[dropcap]N[/dropcap]o team is yet a cast iron certainty to drop out of the Premier League but this weekend sees fixtures that could add considerably to the chances of survival, for at least two of the bottom seven, or otherwise.
Leicester would obviously seem to be in most danger at present as bottom club, but they are also three points adrift from the safety of 17th place. They have badly missed Kasper Schmeichel but their major problem has been too many of their squad players are not up to Premier League standard. I saw them a number of times last season as they swept imperiously through the Championship and they were clearly the best team in that division. However the top flight is not just one step up, it’s a few more besides.
This weekend the Foxes are away to Manchester United before hosting Crystal Palace and then away to Arsenal. A most daunting trio of fixtures which, when fulfilled, could signpost either survival or Championship football come August.
Of the rest of the bottom seven I think Aston Villa are in the most precarious position. The team cannot ‘buy a goal’. For goodness’ sake, they have only scored 11 in 22 games. Anyone can do the simple maths of that return and the only reason they haven’t disappeared out of sight is that, paradoxically, they have the best defence in the lower half of the table. Unfortunately defences do not win games and that defence will be sorely tested in the next two games, against Arsenal and Chelsea.
QPR have the worst away record having lost every one of their games on the road so far this season, so they won’t relish this weekend’s trip to play Stoke City. Then they face Southampton at Loftus Road, which may yet prove the team’s saving grace, and while they still have Sunderland and Aston Villa within touching distance they may just escape. After the Saints game Rangers face a pivotal fixture at Sunderland.
Hull City’s drop down the table into the relegation zone doesn’t augur well for their top flight future. They, like five other teams in the bottom seven, score less than a goal a game. Their play is unattractive, which is OK if they pick up points, but the Tigers are not and they face Newcastle, then Manchester City before another pivotal relegation date, with Aston Villa. Steve Bruce will be pulling his hair out trying to get someone in before the transfer window closes, especially to score goals. But who is going to want to join a club that looks in freefall.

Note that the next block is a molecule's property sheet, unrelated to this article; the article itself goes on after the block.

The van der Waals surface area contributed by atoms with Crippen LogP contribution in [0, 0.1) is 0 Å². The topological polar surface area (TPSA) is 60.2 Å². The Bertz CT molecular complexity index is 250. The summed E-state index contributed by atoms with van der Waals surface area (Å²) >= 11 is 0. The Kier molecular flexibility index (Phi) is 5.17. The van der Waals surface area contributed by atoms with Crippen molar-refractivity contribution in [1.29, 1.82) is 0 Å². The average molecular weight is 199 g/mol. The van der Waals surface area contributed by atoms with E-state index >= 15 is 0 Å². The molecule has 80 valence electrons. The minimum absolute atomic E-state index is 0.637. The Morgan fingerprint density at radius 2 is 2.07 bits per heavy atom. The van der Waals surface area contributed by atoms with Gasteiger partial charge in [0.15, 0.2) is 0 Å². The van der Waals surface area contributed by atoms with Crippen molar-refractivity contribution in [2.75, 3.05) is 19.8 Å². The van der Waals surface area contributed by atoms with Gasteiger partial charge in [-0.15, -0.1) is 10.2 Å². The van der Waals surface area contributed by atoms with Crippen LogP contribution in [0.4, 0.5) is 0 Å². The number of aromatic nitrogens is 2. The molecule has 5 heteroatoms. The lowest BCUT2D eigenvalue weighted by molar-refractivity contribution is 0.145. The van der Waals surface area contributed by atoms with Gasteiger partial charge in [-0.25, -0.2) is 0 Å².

Burnley are potentially the club that I can see joining Villa and Leicester as the relegated trio. However, despite conceding 36 goals, the second highest in the league, Burnley have shown that they have plenty of fight and now that Sam Vokes is back to partner Danny Ings, they might just convert that fight into enough league points to survive. The Clarets have winnable games against Sunderland and West Brom before they face Manchester United. Seven points from those fixtures will give Sean Dyche’s side belief they can stay up.
Sunderland is the biggest enigma in the relegation battle. The team’s 11 draws out of their 22 league games, 50%, may be the Black Cat’s undoing. If the team had only converted five of those draws into victories, Sunderland would be sitting comfortably in the top ten. A leaky defence that has surrendered 33 goals doesn’t help. If Jermaine Defoe cannot help convert single point returns into three they, not Burnley, may be playing in the second tier next season.
West Bromwich Albion have the best goal difference of the bottom seven clubs and the impetus given by the arrival of Tony Pulis suggests that he will maintain his record of never being relegated as a manager. A word of caution though, 20 goals in 22 games is not enough. Neither is a reliance on Saido Berahino for those goals.
Such is the nature of football that any team may be capable of stringing together a run of wins. Conversely the same can be said of a run of defeats. So, unless a six or seven point gaps suddenly manifests as the games run out, hope will spring eternal until the mathematics say otherwise.
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